When you open R studio for the first time you should see the following layout (it might look slightly different on a Windows computer).
The large window (aka pane) on the left is the Console window. The window on the top right is the Environment / History / Connections pane and the bottom right window is the Files / Plots / Packages / Help / Viewer window. We will discuss each of these panes in turn below. You can customise the location of each pane by clicking on the ‘Tools’ menu then selecting Global Options –> Pane Layout. You can resize the panes by clicking and dragging the middle of the window borders in the direction you want. There are a plethora of other ways to customise RStudio.
See this video for a quick introduction to RStudio
The Console is the workhorse of R. This is where R evaluates all the code you write. You can type R code directly into the Console at the command line prompt,
>. For example, if you type
2 + 2 into the Console you should obtain the answer
4 (reassuringly). Don’t worry about the
 at the start of the line for now.
However, once you start writing more R code this becomes rather cumbersome. Instead of typing R code directly into the Console a better approach is to create an R script. An R script is just a plain text file with a
.R file extension which contains your lines of R code. These lines of code are then sourced into the R Console line by line. To create a new R script click on the ‘File’ menu then select New File –> R Script.
Notice that you have a new window (called the Source pane) in the top left of RStudio and the Console is now in the bottom left position. The new window is a script editor and where you will write your code.
To source your code from your script editor to the Console simply place your cursor on the line of code and then click on the ‘Run’ button in the top right of the script editor pane.
You should see the result in the Console window. If clicking on the ‘Run’ button starts to become tiresome you can use the keyboard shortcut ‘ctrl + enter’ (on Windows and Linux) or ‘cmd + enter’ (on Mac). You can save your R scripts as a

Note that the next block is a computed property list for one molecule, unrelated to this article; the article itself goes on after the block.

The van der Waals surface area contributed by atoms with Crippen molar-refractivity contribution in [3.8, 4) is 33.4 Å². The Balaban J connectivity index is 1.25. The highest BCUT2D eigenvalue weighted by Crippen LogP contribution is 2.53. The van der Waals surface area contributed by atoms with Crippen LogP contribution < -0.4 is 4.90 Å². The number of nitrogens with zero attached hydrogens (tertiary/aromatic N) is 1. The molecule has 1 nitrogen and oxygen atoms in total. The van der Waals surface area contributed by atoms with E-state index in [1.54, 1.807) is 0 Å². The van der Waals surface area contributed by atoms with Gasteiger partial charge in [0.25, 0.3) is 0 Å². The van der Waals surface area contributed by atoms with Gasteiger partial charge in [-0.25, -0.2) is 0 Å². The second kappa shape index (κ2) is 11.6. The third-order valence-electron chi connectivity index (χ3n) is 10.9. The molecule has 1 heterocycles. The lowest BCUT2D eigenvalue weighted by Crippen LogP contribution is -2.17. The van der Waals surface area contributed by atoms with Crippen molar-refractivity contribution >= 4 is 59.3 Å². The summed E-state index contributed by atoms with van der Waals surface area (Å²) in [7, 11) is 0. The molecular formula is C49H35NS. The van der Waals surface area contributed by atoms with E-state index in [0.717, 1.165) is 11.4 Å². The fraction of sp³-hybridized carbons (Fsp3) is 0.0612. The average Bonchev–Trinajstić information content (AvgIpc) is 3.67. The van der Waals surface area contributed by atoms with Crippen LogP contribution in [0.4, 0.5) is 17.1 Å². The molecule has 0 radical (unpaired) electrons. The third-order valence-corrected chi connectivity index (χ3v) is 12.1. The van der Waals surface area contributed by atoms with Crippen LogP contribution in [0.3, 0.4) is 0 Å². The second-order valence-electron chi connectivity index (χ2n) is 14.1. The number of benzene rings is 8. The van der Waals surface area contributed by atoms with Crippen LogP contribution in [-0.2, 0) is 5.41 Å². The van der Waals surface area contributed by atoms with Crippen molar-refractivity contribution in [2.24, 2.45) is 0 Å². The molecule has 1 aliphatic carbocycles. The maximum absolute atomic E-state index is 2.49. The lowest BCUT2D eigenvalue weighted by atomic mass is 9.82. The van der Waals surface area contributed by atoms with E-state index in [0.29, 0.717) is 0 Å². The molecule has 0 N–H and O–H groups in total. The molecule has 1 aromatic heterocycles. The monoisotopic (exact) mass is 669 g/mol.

.R file by selecting the ‘File’ menu and clicking on save. Notice that the file name in the tab will turn red to remind you that you have unsaved changes. To open your R script in RStudio select the ‘File’ menu and then ‘Open File…’. Finally, its worth noting that although R scripts are saved with a
.R extension they are actually just plain text files which can be opened with any text editor.
The Environment / History / Connections window shows you lots of useful information. You can access each component by clicking on the appropriate tab in the pane.
The ‘Environment’ tab displays all the objects you have created in the current (global) environment. These objects can be things like data you have imported or functions you have written. Objects can be displayed as a List or in Grid format by selecting your choice from the drop down button on the top right of the window. If you’re in the Grid format you can remove objects from the environment by placing a tick in the empty box next to the object name and then click on the broom icon. There’s also an ‘Import Dataset’ button which will import data saved in a variety of file formats. However, we would suggest that you don’t use this approach to import your data as it’s not reproducible and therefore not robust (see Chapter 3 for more details).
The ‘History’ tab contains a list of all the commands you have entered into the R Console. You can search back through your history for the line of code you have forgotten, send selected code back to the Console or Source window. We usually never use this as we always refer back to our R script.
The ‘Connections’ tab allows you to connect to various data sources such as external databases.
The ‘Files’ tab lists all external files and directories in the current working directory on your computer. It works like file explorer (Windows) or Finder (Mac). You can open, copy, rename, move and delete files listed in the window.
The ‘Plots’ tab is where all the plots you create in R are displayed (unless you tell R otherwise). You can ‘zoom’ into the plots to make them larger using the magnifying glass button, and scroll back through previously created plots using the arrow buttons. There is also the option of exporting plots to an external file using the ‘Export’ drop down menu. Plots can be exported in various file formats such as jpeg, png, pdf, tiff or copied to the clipboard (although you are probably better off using the appropriate R functions to do this - see Chapter 4 for more details).
The ‘Packages’ tab lists all of the packages that you have installed on your computer. You can also install new packages and update existing packages by clicking on the ‘Install’ and ‘Update’ buttons respectively.
The ‘Help’ tab displays the R help documentation for any function. We will go over how to view the help files and how to search for help in Chapter 2.
The ‘Viewer’ tab displays local web content such as web graphics generated by some packages.